Professional Development, Conferences and Resources

View Larger Image (The author standing in the flame-trench of Pad 39-B at the Kennedy Space Center. Directly behind me is the flame-deflector which diverts the exhaust from the SLS rocket’s four RS-25 engines and two solid-rocket boosters, equally to each side of the deflector. In the foreground on the left side of the image, stacked on the ground, are the steel panels that have been removed from the flame-deflector. These were damaged by the greater than anticipated energy from the November 2022 launch of Artemis 1. These will all be replaced with new and stronger panels before the launch of Artemis II, currently scheduled for the end of 2023)

The Summer months bring special programming at the library. The annual Summer Reading Program, take & make kits, special performers, and for me a few opportunities for professional development. With my focus on STEAM programming at my library, I am always made aware of STEAM related conferences happening locally and nationally. Some of these conferences are geared to full-time K-12 teachers, and some of these conferences are open to informal educators as well.

An example of a conference I have recently attended; The Space Port Area Conference for Educators (SPACE) is a 3-day conference held near the Kennedy Space Center, Visitor’s Complex, at The Center for Space Education and the Astronaut Memorial Foundation.

There is a conference fee for attending. If your library does not have professional development funds available to support you attending a conference, you can look into obtaining support from your local Rotary or Kiwanis group. The ready-to-go lesson plans and activities provided are already aligned with NGSS, and they have usually been fine tuned by the presenters, to provide you with an engaging, vetted, and easy to implement program. If obtaining the needed funds would still be too difficult, there are other conferences that offer virtual and scholarship options as well.

The Space Exploration Educators Conference (SEEC) is held annually at Space Center Houston.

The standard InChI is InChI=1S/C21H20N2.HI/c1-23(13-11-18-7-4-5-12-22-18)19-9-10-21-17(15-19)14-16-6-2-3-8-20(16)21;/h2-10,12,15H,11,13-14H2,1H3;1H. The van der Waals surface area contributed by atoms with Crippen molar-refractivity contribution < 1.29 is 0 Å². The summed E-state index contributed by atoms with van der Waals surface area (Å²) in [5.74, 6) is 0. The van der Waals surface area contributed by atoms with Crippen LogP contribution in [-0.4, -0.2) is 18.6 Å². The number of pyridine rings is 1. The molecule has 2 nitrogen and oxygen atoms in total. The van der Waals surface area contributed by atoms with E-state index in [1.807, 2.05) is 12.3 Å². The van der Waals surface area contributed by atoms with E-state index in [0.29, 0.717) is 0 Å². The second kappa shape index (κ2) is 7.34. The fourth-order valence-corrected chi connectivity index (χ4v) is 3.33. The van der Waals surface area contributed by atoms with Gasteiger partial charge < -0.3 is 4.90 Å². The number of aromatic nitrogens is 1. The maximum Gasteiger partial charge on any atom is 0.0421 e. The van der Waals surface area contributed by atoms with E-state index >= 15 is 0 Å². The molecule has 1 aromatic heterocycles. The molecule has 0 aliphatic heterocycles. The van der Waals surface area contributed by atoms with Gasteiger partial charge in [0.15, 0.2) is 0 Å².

The Virtual option is less expensive that attending in-person, and there are also scholarships available closer to the conference dates, which could be very helpful if your library lacks the resources at this time to support extensive professional development for staff. The virtual option also allows you to pull up any presentation, long after the conference, so you can keep adding to your slate of activity and programming options.

Another site to check on is the NASA Space grant Consortium page:

Here you can find the contact information for your local state office, and you can find the funding opportunities and support that might be available to you. Many states hold a conference each year to showcase student achievement and to provide a networking opportunity for educators promoting careers in STEAM.

And on the resource side of things, I wanted to share the, “Ready Jet, Go!” PBS page. It is a great show, and I got to take a deeper dive into science inquiry with different PBB media as part of a Wisconsin cohort of libraries, as organized by Wisconsin PBS. Check out:

Participating in the Wisconsin PBS Cohort was a valuable experience, and it connects you to your local PBS affiliates who might have resources to share with your library.

Great for your younger patrons, video clips, activity sheets, games and sing-along sheets (all printable as PDF attachments).

And finally, Tomatosphere! If you have never tried this free experiment involving two packs of seemingly identical tomato seeds. One pack is off-the-shelf tomato seeds, while the other identical pack contains seeds that spent time in space aboard the International Space Station. The only difference is the two packs are stamped with different letters. All you need is the space to grow a couple tomato plants! For lesson plans, growth tracking charts, and to request your free seeds, go to:

Would love to hear what conferences ya’ll have attended, and what impact it has had on you, or any conferences I should know about.

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